Hello! If you are reading this, I imagine you are either a prospective student, a member of the Carleton community, a member of my family, or an internaut (a word I just made up, but am using to describe one who sails through the world wide web). To all: I find it generally nice that you are here. One of the great parts about my college experience so far has been working on this blog; I hope it is helpful to you as a small insight into life at Carleton.
To students and families prospectively considering Carleton: welcome. Here’s a brief introduction to this and me; in other words, a concise summary of what you can probably find by trolling through my posts from last year, but put (hopefully) a little more elegantly.
The college process, for me, was not the greatest. I really enjoyed high school, and senior year in particular, but choosing and applying to colleges was something I found stressful, scary, and kind of confusing. After a lot of visits, questions, and applications that were four minutes late, I ended up here, where I have been happy enough to enthusiastically work for admissions, something my past self could never have imagined. I probably will write sometimes about the college admissions process, but I never mean to trivialize other schools or imply that if you eventually decide to go somewhere else you’ve made a bad decision. That being said, coming here was probably one of the most intelligent, risky, and rewarding things I’ve ever done.
My freshman year was about settling into college, and Carleton in particular. I learned to live with other people, make new friends, and use a microwave. I decided to retake calculus and began taking French; I started playing a little ultimate Frisbee, ate Malt O Meal, and brushed up my ice-skating skills. My freshman seminar (which wasn’t required then, but is now called A&I) was the Dyad: a dual enrollment in a class on biology and a philosophy class called Evolution of the Mind. Freshman year I also took a class on early English literature (which was great), kept up with French, and continued to take math. I took my second philosophy class in the spring. There were cookies.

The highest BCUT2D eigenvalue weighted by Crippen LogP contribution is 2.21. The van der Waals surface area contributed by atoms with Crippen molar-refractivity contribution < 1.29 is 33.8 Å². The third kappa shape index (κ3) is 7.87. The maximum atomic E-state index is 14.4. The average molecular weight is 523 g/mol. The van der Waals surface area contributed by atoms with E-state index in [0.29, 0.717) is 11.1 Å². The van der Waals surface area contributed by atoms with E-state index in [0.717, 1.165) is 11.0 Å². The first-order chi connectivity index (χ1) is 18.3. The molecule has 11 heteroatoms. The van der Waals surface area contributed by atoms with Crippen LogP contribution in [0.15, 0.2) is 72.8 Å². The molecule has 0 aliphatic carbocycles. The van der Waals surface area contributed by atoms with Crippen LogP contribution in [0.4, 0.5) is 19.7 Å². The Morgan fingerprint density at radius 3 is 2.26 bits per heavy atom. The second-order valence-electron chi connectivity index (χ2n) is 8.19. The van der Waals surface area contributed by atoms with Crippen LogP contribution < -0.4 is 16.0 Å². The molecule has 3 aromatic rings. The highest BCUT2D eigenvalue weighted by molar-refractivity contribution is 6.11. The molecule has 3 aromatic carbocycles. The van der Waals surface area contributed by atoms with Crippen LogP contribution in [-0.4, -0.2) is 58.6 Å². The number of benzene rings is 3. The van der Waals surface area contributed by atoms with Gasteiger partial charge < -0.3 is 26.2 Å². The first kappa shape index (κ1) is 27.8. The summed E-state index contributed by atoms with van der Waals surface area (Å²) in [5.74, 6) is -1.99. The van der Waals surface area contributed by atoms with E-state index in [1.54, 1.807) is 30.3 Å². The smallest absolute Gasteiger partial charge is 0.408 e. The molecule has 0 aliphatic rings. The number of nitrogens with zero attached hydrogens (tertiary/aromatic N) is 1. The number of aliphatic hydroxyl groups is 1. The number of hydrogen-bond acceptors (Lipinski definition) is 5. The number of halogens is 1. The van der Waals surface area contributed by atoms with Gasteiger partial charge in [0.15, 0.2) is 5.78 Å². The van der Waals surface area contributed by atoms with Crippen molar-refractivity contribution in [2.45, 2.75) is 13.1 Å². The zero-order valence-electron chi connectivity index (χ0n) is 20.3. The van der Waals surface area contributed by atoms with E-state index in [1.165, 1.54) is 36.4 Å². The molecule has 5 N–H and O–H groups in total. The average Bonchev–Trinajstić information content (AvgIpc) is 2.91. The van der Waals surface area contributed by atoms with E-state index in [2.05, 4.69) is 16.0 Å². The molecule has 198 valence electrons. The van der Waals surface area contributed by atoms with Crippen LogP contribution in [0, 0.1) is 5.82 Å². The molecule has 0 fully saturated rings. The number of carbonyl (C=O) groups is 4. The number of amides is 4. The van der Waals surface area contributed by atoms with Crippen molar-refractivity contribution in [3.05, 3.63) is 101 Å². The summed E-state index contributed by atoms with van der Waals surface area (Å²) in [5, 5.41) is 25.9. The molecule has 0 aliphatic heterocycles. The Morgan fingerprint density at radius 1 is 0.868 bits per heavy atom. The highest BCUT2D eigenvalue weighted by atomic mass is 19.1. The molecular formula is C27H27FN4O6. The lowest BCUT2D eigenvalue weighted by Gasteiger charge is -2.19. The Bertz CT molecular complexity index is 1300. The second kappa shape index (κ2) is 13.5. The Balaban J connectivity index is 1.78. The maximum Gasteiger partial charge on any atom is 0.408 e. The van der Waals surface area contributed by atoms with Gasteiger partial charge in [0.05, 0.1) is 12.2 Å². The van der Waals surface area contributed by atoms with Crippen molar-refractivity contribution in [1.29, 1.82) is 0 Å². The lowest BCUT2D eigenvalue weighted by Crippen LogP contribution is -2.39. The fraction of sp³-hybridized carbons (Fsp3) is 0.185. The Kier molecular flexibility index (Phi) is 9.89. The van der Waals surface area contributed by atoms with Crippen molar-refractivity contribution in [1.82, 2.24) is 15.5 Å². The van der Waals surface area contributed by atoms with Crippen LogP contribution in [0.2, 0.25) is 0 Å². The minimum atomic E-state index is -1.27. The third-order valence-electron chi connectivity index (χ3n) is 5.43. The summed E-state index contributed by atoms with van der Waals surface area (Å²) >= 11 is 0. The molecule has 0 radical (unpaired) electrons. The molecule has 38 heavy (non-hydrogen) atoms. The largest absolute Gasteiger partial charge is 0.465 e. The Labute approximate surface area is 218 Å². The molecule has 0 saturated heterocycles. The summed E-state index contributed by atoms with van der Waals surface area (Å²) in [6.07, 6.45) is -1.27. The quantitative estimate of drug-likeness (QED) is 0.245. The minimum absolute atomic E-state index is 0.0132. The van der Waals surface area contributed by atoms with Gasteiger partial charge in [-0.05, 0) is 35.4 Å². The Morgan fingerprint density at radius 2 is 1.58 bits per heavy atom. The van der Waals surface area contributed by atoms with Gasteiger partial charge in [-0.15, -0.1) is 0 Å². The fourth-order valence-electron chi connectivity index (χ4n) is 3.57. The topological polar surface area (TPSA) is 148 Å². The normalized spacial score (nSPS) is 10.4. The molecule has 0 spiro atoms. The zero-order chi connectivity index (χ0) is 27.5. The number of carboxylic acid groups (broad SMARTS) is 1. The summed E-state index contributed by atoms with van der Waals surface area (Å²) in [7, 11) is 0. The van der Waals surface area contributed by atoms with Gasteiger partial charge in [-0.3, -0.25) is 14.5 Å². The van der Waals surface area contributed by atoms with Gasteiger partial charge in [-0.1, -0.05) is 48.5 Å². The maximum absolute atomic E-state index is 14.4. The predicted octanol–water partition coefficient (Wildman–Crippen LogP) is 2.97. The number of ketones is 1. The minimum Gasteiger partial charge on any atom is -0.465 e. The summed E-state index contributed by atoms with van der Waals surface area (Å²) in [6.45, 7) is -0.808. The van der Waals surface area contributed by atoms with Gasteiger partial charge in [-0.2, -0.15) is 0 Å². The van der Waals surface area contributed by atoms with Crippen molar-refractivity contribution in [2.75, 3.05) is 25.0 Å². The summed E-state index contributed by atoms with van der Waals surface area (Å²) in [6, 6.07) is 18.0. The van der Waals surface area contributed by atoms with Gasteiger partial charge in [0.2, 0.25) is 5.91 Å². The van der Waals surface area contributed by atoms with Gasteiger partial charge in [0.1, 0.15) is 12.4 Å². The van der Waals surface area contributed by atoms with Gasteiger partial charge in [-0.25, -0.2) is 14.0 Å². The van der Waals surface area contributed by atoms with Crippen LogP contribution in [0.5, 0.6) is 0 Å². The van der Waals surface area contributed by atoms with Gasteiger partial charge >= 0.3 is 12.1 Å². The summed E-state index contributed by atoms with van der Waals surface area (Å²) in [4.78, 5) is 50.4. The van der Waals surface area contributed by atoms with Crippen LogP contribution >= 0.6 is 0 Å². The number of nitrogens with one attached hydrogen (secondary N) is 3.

Sophomore year I moved to a new dorm and had a new roommate. I took a political philosophy class, a religion class, more math and French, and way more philosophy. A professor helped me pursue an independent reading, I joined Carleton’s Ethics Bowl team, and I learned to cross-country ski. I led tours and started a club. I started to figure out how to read better and strategize in chess. In the spring, I applied (and was accepted) to go abroad. I ate a lot of pizza.
Along the way, for everything, of course, there were setbacks and misgivings. There were things I never quite figured out about college and Carleton, and there are things I still struggle with. Some tensions might even show up here. I hope you’re mature enough to handle escapades with burnt food, serious pining for students abroad, imagined dialogues with those who have been entombed for quite some time, and near misses with enthusiastic cyclists. Along the way, I really really would like to not talk about myself all the time. So please post questions, comments, or things you would like to know more about. In the meantime, I’ll do my best to finagle my fourth roommate (I promise I don’t keep killing them off!) into discussing her awesome activities, actually taking (and posting) pictures, linking to some stories from friends currently around the world, and bothering random people in our student center about what Carleton means to them. In the meantime, you might hear about trees, animals, souls, onions, education, Frisbee, science, struggles with conclusions, and common phrases in foreign tongues.
This is a picture from the spring of my friend Leaf. She assures me she is just this happy right now.